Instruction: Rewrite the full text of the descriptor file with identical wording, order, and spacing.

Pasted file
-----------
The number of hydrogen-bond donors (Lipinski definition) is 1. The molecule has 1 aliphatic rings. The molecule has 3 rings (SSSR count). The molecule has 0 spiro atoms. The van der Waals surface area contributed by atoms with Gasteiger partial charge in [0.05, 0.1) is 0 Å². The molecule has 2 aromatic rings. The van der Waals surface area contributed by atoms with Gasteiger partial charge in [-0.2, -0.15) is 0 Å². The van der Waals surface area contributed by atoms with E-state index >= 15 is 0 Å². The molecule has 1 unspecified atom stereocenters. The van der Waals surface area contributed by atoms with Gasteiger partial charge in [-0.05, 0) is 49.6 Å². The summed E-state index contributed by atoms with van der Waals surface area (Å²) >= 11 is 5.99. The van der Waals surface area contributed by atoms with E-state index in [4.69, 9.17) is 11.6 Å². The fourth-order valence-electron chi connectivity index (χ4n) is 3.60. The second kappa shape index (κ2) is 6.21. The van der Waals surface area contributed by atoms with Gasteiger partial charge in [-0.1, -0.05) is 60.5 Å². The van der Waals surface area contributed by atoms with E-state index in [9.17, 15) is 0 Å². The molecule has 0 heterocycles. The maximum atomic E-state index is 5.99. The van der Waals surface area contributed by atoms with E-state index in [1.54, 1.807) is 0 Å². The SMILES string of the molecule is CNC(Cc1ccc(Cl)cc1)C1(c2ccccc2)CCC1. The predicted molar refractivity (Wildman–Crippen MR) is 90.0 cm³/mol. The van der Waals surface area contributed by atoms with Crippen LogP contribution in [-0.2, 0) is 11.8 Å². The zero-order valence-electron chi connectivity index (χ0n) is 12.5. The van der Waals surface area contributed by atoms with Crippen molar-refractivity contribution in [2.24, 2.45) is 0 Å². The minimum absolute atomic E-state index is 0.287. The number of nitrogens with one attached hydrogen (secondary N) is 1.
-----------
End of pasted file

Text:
The number of hydrogen-bond donors (Lipinski definition) is 1. The molecule has 1 aliphatic rings. The molecule has 3 rings (SSSR count). The molecule has 0 spiro atoms. The van der Waals surface area contributed by atoms with Gasteiger partial charge in [0.05, 0.1) is 0 Å². The molecule has 2 aromatic rings. The van der Waals surface area contributed by atoms with Gasteiger partial charge in [-0.2, -0.15) is 0 Å². The van der Waals surface area contributed by atoms with E-state index >= 15 is 0 Å². The molecule has 1 unspecified atom stereocenters. The van der Waals surface area contributed by atoms with Gasteiger partial charge in [-0.05, 0) is 49.6 Å². The summed E-state index contributed by atoms with van der Waals surface area (Å²) >= 11 is 5.99. The van der Waals surface area contributed by atoms with E-state index in [4.69, 9.17) is 11.6 Å². The fourth-order valence-electron chi connectivity index (χ4n) is 3.60. The second kappa shape index (κ2) is 6.21. The van der Waals surface area contributed by atoms with Gasteiger partial charge in [-0.1, -0.05) is 60.5 Å². The van der Waals surface area contributed by atoms with E-state index in [9.17, 15) is 0 Å². The molecule has 0 heterocycles. The maximum atomic E-state index is 5.99. The van der Waals surface area contributed by atoms with E-state index in [1.54, 1.807) is 0 Å². The SMILES string of the molecule is CNC(Cc1ccc(Cl)cc1)C1(c2ccccc2)CCC1. The predicted molar refractivity (Wildman–Crippen MR) is 90.0 cm³/mol. The van der Waals surface area contributed by atoms with Crippen LogP contribution in [-0.2, 0) is 11.8 Å². The zero-order valence-electron chi connectivity index (χ0n) is 12.5. The van der Waals surface area contributed by atoms with Crippen molar-refractivity contribution in [2.24, 2.45) is 0 Å². The minimum absolute atomic E-state index is 0.287. The number of nitrogens with one attached hydrogen (secondary N) is 1.